Development of Peptide Immunoreactivity in the Hippocampus, Visual Cortex and Retina

  • Christine Gall
  • Nicholas Brecha
  • John G. Parnavelas
Part of the NATO ASI Series book series (NSSA, volume 78)


During the last several years many studies have reported that biologically active peptides have an extensive distribution within the nervous system. At least twenty peptides have been described in the brain and periphery, each belonging to seemingly morphologically distinct systems and each presumably playing distinct functional roles (Emson, 1979; Hokfelt et al., 1980; Walsh, 1981). The majority of studies have examined adult tissues; there are relatively few studies which have examined the ontogeny of peptide-containing systems (Gash et al., 1980; Brecha et al., 1981B; De Vries et al., 1981; McDonald et al., a,b,c,d; Inagaki et al., 1982; Shiosaka et al., 1982; Gall et al., 1983).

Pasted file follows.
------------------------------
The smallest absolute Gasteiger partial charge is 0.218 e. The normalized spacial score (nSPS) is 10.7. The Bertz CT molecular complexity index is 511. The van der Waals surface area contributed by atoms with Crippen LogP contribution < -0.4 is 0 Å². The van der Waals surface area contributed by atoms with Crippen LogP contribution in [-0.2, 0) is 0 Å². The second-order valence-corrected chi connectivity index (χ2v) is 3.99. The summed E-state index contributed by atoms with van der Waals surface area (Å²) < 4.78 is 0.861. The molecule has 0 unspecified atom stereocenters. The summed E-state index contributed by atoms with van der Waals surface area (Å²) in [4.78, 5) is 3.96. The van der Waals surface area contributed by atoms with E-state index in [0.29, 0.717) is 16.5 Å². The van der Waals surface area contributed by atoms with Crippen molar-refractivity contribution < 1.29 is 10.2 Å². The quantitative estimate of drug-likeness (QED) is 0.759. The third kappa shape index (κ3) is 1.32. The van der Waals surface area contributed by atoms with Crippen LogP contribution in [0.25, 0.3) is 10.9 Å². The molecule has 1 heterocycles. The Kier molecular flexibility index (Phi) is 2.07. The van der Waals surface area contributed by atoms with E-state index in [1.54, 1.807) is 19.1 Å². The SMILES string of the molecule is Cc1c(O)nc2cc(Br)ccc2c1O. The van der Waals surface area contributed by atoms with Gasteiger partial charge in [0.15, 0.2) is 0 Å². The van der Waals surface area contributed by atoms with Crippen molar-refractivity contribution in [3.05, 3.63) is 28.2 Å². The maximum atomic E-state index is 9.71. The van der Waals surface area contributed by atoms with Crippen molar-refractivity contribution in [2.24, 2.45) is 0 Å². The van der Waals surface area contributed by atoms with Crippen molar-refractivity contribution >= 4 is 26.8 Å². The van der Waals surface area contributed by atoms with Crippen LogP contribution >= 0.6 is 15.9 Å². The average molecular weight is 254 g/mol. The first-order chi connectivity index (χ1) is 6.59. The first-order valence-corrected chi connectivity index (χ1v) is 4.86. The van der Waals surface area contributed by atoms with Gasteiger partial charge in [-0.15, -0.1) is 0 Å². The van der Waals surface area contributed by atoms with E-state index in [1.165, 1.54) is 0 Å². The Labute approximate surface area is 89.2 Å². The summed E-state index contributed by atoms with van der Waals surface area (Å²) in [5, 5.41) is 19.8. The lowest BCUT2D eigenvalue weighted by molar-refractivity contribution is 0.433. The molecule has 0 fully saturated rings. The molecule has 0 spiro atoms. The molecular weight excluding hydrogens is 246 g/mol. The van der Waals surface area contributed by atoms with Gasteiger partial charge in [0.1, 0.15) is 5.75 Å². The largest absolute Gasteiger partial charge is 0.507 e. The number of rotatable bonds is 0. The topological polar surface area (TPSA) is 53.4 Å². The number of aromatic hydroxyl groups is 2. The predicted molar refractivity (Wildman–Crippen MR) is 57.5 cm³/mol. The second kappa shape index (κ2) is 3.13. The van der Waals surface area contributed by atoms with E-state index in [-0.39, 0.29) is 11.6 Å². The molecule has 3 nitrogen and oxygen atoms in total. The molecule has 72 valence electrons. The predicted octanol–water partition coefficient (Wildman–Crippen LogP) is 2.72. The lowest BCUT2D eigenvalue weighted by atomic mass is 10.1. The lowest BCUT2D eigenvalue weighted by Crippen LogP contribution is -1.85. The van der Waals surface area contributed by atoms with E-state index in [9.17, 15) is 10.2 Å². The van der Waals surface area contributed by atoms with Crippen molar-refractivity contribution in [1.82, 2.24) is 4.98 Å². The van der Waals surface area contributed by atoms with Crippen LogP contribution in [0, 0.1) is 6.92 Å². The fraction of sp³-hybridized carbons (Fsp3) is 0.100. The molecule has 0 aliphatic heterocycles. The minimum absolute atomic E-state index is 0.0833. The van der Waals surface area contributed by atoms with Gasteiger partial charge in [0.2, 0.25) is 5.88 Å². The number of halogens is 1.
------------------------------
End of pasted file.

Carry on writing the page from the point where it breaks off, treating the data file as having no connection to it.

Vasoactive Intestinal Polypeptide Mossy Fiber Amacrine Cell Inner Nuclear Layer Immunoreactive Neuron 


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Copyright information

© Plenum Press, New York 1984

Authors and Affiliations

  • Christine Gall
    • 1
  • Nicholas Brecha
    • 2
    • 3
  • John G. Parnavelas
    • 4
  1. 1.Department of AnatomyUniversity of California at IrvineIrvineUSA
  2. 2.Center for Ulcer Research and EducationV.A. Medical Center-WadsworthLos AngelesUSA
  3. 3.Department of Medicine Brain Research Institute and Jules Stein Eye Institute School of MedicineUniversity of California at Los AngelesLos AngelesUSA
  4. 4.Department of Anatomy and EmbryologyUniversity College LondonLondonEngland

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